Softball and the Female Athlete – From A Physical Therapist’s Perspective

Kelly Heffron, PT, DPT of Kate Grace Physical Therapy provided an article, Softball and the Female Athlete - From A Physical Therapist's Perspective, for our December newsletter.

For over a century the sport we call softball has taken on immense change from the discovery of the sport to the level of competition it encompasses today. Softball first originated in the “windy city” in 1887.  It was started by the Chicago Farragut Boat Club as a form of indoor baseball.1,2  Prior to being termed softball, it was referred to as kitten ball, mush ball or pumpkin ball.2 It wasn’t until 1906 that official rules were organized for the sport.2  In 1926, W.A. Hawkinson provided the sport with its official name, “softball”.2  Since that time there has been tremendous evolution of this game. Perhaps the largest growth occurred in 1972 when Title XI passed and increased the availability of collegiate teams and softball scholarships for the female participant. Title XI defined that there would be equal funding for female vs. male athletic teams.3  It was following this decision that the United States started to experience a rise in the popularity of the sport amongst the female population.1  In 1996 softball became an Olympic event.1  Today softball is one of the most popular sports for the young female athlete.  

The discovery of fast pitch came following the rise of female involvement in the sport.  In 1982 the National Collegiate Athletic Association (NCAA) hosted the first women’s fast pitch softball championship.4  From 1988 to 2004 there was a 65% rise in the number of female collegiate softball teams in the NCAA; with this came a rise in the number of sport related injuries.4  At the forefront of everyone’s mind might lie the question “why has there been a large spike in the number of injuries inflicted on the female softball player?”.  Wouldn’t it be safe to believe that as the sport evolved, the coaches and trainers would have ever increasing research available to them regarding how to best train the players to avoid injury?  Unfortunately that has not been the case. Little research has been published to guide the trainers and coaches on how to effectively teach their players to play in the safest manner to achieve success while avoiding acute or overuse injuries.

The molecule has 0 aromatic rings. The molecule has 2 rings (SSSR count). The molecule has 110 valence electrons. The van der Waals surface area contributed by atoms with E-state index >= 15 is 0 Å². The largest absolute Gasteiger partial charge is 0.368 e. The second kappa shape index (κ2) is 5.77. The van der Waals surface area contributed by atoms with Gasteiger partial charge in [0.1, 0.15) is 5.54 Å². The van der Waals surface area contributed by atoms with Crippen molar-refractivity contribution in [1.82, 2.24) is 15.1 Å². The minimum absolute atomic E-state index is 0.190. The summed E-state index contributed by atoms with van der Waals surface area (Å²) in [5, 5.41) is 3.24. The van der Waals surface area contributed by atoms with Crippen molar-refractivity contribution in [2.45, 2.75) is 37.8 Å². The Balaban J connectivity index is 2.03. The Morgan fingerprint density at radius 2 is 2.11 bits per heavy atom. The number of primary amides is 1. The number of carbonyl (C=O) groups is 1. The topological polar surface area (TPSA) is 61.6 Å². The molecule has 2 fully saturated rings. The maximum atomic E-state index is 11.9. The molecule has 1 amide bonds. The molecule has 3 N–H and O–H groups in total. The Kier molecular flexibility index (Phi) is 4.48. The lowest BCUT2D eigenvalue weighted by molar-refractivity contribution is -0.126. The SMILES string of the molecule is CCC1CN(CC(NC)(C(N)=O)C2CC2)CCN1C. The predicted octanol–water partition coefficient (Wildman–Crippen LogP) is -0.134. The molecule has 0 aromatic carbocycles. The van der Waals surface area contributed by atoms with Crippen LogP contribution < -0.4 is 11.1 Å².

There has also been a spike of youth involvement in year-round, single-sport participation.  The advent of club softball has made it possible for the young adolescent player to participate in organized sport for 12 months of the year without rest.  There has been a lot of research to support the fact that the human body can participate in year round athletics, but that there should be a variety of sports involved.  Variety helps avoid the overuse of one region of the body.  Think about how differently we use our bodies for softball versus soccer.  If the youth athlete were to participate in these sports year round, she would use her legs predominately for one sport and her arms for the other.  This would reduce the likelihood of her sustaining a shoulder or elbow injury that could result from year round softball participation.

Another leading cause behind the rise in the number of injuries is the lack of isolated strength training of the larger muscle groups located at the core.  Our core (abdominals, pelvic floor, back muscles and diaphragm) makes up one of the strongest power generators in our bodies.  We need to maximize the use of this area, thus necessitating that less force be generated and transmitted by the smaller muscle groups. Typically, the throwing athlete does not focus on using the core and instead “whips” her arm forward, using only the strength present in her rotator cuff.  This applies excessive stress to the shoulder and elbow joints.  

It is important that the softball participant, coach, trainer and general public understand the importance of core strength, varied sport participation, and isolated muscle strengthening to reduce overuse at the smaller joints where injuries tend to be more prevalent.  Through this newsletter you will find tips to meet these goals and updates on the current trends in research.  It is important to stay abreast of the current literature to maximize the efficiency of the athlete’s ability to participate without injury.


Newsletter topics will include recruit advising, sport performance coaching, mental training, physical therapy, and skill development.  Sign up to recieve this expertly written monthly prowl.  Also, be sure to comment, share, or follow through RSS feeds.

Related Articles
Back to Top